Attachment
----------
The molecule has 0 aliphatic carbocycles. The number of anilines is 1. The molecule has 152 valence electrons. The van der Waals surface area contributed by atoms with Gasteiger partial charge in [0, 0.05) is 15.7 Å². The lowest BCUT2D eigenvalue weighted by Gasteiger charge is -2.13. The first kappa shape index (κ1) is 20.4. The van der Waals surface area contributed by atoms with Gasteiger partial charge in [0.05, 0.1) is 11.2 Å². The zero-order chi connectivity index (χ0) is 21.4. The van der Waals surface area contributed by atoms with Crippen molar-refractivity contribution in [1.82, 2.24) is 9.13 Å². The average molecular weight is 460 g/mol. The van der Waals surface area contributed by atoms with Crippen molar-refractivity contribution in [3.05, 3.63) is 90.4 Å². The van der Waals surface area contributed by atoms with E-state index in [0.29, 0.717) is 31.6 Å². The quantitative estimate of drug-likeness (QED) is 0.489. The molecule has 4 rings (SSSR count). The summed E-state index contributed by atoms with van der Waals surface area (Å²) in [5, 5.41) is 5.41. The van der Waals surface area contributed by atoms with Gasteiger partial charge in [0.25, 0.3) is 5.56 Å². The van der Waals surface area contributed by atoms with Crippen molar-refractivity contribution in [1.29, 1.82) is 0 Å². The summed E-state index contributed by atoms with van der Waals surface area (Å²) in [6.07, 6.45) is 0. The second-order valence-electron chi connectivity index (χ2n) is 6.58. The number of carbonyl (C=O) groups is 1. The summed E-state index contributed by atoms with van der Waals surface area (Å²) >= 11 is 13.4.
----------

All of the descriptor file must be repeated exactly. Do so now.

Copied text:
The molecule has 0 aliphatic carbocycles. The number of anilines is 1. The molecule has 152 valence electrons. The van der Waals surface area contributed by atoms with Gasteiger partial charge in [0, 0.05) is 15.7 Å². The lowest BCUT2D eigenvalue weighted by Gasteiger charge is -2.13. The first kappa shape index (κ1) is 20.4. The van der Waals surface area contributed by atoms with Gasteiger partial charge in [0.05, 0.1) is 11.2 Å². The zero-order chi connectivity index (χ0) is 21.4. The van der Waals surface area contributed by atoms with Crippen molar-refractivity contribution in [1.82, 2.24) is 9.13 Å². The average molecular weight is 460 g/mol. The van der Waals surface area contributed by atoms with Crippen molar-refractivity contribution in [3.05, 3.63) is 90.4 Å². The van der Waals surface area contributed by atoms with E-state index in [0.29, 0.717) is 31.6 Å². The quantitative estimate of drug-likeness (QED) is 0.489. The molecule has 4 rings (SSSR count). The summed E-state index contributed by atoms with van der Waals surface area (Å²) in [5, 5.41) is 5.41. The van der Waals surface area contributed by atoms with Gasteiger partial charge in [0.25, 0.3) is 5.56 Å². The van der Waals surface area contributed by atoms with Crippen molar-refractivity contribution in [1.29, 1.82) is 0 Å². The summed E-state index contributed by atoms with van der Waals surface area (Å²) in [6.07, 6.45) is 0. The second-order valence-electron chi connectivity index (χ2n) is 6.58. The number of carbonyl (C=O) groups is 1. The summed E-state index contributed by atoms with van der Waals surface area (Å²) >= 11 is 13.4.